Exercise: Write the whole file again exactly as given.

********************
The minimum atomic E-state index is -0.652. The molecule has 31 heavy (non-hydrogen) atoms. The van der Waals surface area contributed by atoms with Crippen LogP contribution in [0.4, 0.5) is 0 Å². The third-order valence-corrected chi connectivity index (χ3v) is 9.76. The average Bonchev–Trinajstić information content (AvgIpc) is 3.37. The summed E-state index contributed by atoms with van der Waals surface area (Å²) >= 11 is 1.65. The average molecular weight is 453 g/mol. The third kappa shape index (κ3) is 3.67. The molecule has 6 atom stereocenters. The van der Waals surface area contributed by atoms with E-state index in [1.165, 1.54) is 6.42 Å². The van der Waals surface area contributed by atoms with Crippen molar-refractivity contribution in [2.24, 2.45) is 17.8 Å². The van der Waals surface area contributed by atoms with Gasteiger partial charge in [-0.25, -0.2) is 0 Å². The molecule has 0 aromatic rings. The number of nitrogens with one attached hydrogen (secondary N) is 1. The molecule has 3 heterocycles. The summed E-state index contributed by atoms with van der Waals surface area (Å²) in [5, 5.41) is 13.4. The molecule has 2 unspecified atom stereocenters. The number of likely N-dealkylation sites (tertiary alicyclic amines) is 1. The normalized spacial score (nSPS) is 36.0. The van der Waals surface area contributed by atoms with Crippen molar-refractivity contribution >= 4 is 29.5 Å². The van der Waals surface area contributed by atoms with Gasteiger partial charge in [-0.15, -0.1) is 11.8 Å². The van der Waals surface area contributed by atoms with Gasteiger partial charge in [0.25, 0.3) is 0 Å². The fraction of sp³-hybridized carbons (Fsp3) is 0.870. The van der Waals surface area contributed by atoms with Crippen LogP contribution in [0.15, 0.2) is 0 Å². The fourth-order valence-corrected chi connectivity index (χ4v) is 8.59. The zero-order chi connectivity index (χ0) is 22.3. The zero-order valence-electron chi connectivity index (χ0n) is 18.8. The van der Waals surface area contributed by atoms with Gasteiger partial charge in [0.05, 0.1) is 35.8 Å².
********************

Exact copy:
The minimum atomic E-state index is -0.652. The molecule has 31 heavy (non-hydrogen) atoms. The van der Waals surface area contributed by atoms with Crippen LogP contribution in [0.4, 0.5) is 0 Å². The third-order valence-corrected chi connectivity index (χ3v) is 9.76. The average Bonchev–Trinajstić information content (AvgIpc) is 3.37. The summed E-state index contributed by atoms with van der Waals surface area (Å²) >= 11 is 1.65. The average molecular weight is 453 g/mol. The third kappa shape index (κ3) is 3.67. The molecule has 6 atom stereocenters. The van der Waals surface area contributed by atoms with E-state index in [1.165, 1.54) is 6.42 Å². The van der Waals surface area contributed by atoms with Crippen molar-refractivity contribution in [2.24, 2.45) is 17.8 Å². The van der Waals surface area contributed by atoms with Gasteiger partial charge in [-0.25, -0.2) is 0 Å². The molecule has 0 aromatic rings. The number of nitrogens with one attached hydrogen (secondary N) is 1. The molecule has 3 heterocycles. The summed E-state index contributed by atoms with van der Waals surface area (Å²) in [5, 5.41) is 13.4. The molecule has 2 unspecified atom stereocenters. The number of likely N-dealkylation sites (tertiary alicyclic amines) is 1. The normalized spacial score (nSPS) is 36.0. The van der Waals surface area contributed by atoms with Crippen molar-refractivity contribution >= 4 is 29.5 Å². The van der Waals surface area contributed by atoms with Gasteiger partial charge in [-0.15, -0.1) is 11.8 Å². The van der Waals surface area contributed by atoms with Gasteiger partial charge in [0.25, 0.3) is 0 Å². The fraction of sp³-hybridized carbons (Fsp3) is 0.870. The van der Waals surface area contributed by atoms with Crippen LogP contribution in [0.15, 0.2) is 0 Å². The fourth-order valence-corrected chi connectivity index (χ4v) is 8.59. The zero-order chi connectivity index (χ0) is 22.3. The zero-order valence-electron chi connectivity index (χ0n) is 18.8. The van der Waals surface area contributed by atoms with Gasteiger partial charge in [0.05, 0.1) is 35.8 Å².